British Prime Minister Theresa May pledged more counter-terrorism and humanitarian support for Iraq during a secret visit to the country on Wednesday, November 29.
May travelled from Jordan in an RAF Hercules to Taji military base near Baghdad where she met British troops in the first U.K. prime ministerial visit to Iraq since 2008.
Speaking after a meeting with Iraqi Prime Minister Haider al-Abadi, May said the U.K. would “continue to stand by Iraq as the last remnants of Daesh’s so-called Caliphate are liberated,” adding that Britain will be a “fully committed security partner” for as long as Iraq wants it to be.
May said the U.K. will spend £10 million over the next three years to help strengthen Iraqi counter-terrorism capabilities, and that Britain will work with “partners across the region” to deal with the threat posed by foreign fighters fleeing as Daesh is squeezed out of its physical caliphate.”
“We do need to ensure that we address the possibility of individuals from Daesh trying to set up elsewhere, and that is about ensuring there are no unstable areas where they can set up,” May told Sky News.
According to a U.K. government news release, this will mean more British personnel working with Iraqi counter-terrorism agencies and “deploying law enforcement resources to develop effective judicial pathways,” allowing them to find and respond to terrorist threats against Iraq and the U.K.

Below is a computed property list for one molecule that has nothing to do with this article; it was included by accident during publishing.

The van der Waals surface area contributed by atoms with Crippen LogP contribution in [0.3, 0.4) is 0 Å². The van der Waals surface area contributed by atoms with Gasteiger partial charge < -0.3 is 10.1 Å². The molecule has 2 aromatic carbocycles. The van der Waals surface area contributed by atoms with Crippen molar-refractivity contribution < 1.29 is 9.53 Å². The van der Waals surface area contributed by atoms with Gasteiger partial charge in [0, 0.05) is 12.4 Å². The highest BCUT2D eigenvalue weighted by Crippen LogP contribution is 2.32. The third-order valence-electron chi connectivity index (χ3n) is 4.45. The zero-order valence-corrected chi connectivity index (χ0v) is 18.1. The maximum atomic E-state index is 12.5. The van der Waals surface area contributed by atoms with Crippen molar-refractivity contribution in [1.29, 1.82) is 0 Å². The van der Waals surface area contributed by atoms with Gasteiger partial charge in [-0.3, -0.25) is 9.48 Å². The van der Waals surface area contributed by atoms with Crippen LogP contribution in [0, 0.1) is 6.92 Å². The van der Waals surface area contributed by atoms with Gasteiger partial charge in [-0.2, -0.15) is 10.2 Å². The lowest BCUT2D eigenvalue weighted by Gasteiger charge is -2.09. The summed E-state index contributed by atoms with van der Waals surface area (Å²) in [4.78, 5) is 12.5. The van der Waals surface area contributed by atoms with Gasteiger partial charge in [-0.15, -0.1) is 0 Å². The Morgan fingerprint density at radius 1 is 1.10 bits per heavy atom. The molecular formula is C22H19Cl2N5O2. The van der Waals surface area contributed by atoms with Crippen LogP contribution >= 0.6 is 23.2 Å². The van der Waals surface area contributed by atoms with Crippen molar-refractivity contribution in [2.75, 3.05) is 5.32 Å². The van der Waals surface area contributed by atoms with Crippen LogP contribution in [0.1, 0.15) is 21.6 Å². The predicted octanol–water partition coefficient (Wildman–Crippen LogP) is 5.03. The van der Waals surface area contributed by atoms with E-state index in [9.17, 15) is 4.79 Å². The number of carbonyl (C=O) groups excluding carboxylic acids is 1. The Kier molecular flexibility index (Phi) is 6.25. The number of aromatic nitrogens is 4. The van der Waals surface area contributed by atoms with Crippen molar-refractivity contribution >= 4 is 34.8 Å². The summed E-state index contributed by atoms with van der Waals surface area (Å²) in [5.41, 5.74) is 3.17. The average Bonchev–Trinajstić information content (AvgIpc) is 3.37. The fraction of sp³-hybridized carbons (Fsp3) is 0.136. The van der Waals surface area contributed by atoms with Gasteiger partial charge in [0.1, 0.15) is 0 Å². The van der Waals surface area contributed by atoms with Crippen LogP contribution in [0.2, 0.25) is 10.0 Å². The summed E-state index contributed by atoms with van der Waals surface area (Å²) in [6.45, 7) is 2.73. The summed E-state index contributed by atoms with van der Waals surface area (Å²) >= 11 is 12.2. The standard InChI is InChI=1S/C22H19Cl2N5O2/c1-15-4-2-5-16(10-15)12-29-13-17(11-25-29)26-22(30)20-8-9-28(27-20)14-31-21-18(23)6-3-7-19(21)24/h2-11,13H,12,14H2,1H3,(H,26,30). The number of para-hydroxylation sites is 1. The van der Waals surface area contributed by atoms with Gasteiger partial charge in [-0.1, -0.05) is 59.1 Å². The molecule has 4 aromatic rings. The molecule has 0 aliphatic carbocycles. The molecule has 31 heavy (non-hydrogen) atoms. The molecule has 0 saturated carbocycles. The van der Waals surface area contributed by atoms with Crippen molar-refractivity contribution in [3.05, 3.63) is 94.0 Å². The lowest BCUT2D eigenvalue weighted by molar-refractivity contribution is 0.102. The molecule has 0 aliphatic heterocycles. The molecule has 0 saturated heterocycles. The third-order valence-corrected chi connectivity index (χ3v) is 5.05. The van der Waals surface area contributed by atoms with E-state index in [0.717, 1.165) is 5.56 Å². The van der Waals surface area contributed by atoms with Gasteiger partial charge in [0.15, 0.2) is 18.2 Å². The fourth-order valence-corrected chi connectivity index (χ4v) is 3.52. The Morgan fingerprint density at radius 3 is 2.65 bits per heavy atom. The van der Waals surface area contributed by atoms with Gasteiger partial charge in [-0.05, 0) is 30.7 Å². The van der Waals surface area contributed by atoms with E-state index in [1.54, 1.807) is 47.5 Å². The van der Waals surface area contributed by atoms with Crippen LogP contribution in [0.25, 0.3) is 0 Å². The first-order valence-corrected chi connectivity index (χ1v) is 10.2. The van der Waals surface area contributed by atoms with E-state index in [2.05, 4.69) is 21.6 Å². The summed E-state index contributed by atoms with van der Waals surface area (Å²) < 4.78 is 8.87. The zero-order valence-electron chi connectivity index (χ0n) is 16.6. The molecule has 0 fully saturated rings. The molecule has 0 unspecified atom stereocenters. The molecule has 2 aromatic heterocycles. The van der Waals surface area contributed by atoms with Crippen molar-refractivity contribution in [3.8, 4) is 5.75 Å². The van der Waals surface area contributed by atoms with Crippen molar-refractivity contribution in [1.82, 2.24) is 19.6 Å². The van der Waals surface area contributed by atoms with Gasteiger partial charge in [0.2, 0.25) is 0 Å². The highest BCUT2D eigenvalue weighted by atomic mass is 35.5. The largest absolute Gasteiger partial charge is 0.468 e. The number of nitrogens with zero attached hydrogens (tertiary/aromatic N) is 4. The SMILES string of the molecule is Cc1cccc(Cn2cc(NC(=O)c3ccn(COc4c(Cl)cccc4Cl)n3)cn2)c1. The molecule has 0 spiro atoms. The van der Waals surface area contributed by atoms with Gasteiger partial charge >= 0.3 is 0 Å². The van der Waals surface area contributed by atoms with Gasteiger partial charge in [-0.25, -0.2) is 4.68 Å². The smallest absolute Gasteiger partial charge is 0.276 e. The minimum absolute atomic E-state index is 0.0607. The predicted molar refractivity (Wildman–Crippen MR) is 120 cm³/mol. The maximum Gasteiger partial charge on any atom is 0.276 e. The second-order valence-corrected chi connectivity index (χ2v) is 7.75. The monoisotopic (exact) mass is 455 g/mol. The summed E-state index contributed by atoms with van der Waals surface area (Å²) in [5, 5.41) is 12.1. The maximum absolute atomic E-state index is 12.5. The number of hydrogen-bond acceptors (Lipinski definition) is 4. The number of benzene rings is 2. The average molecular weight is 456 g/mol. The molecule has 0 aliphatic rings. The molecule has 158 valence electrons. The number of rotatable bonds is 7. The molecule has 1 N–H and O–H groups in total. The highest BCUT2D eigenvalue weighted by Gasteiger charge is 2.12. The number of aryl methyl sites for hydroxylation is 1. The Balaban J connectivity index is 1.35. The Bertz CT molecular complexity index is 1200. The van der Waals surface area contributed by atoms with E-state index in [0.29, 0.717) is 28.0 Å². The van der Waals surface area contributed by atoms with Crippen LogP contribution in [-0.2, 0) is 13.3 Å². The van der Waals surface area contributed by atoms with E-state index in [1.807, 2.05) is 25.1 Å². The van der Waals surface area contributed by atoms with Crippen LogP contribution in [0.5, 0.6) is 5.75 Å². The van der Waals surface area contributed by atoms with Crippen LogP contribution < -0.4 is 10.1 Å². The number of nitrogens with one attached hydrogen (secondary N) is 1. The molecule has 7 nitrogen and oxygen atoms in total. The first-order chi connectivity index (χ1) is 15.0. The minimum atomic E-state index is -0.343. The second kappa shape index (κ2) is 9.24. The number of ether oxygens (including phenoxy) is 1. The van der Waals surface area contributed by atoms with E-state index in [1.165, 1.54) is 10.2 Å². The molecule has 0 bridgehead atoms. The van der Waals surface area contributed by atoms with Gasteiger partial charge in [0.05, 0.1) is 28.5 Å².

The U.K. will “work with partners across the region to develop border infrastructure, watch-lists and biometric capabilities, to counter foreign fighter dispersal,” the release said, to help ensure foreign fighters are identified, and stopped, and to “manage the return of women and children.”
The Prime Minister today became the first major foreign leader to visit Iraq since the fall of Mosul, where she congratulated British, Coalition and Iraqi Troops on the success of the counter Daesh campaign. pic.twitter.com/bf4WDrLS1j
— UK Prime Minister (@10DowningStreet) November 29, 2017
According to the release, May also said that the U.K. will continue to provide officer training – including at U.K. Military Colleges and the Defence Academy – and that British training teams will continue to develop Iraqi trainers in areas such as countering Improvised Explosive Devices, combat medicine, military planning, logistics, and force protection.
May also said the U.K. will provide “up to £30 million to support stabilisation, reconciliation and reform in Iraq,” and at least £20 million next year in humanitarian assistance, to help provide access to water, food, and healthcare.
May to discuss ‘concerns’ on Yemen with Saudi Crown Prince
May left to Iraq to travel to Saudi Arabia, where she was due to meet Crown Prince Mohammed bin Salman. Talks between the two will focus on Yemen.
Speaking in Iraq, May said she planned to “give a very clear message” that Hodeida port must be reopened.
“I am very concerned about the humanitarian crisis that has developed in Yemen, particularly most recently,” she told BBC News. “That is why one strong message I will be giving to Saudi Arabia tonight is that we want to see Hodeidah port opened for humanitarian and commercial access, that is important.”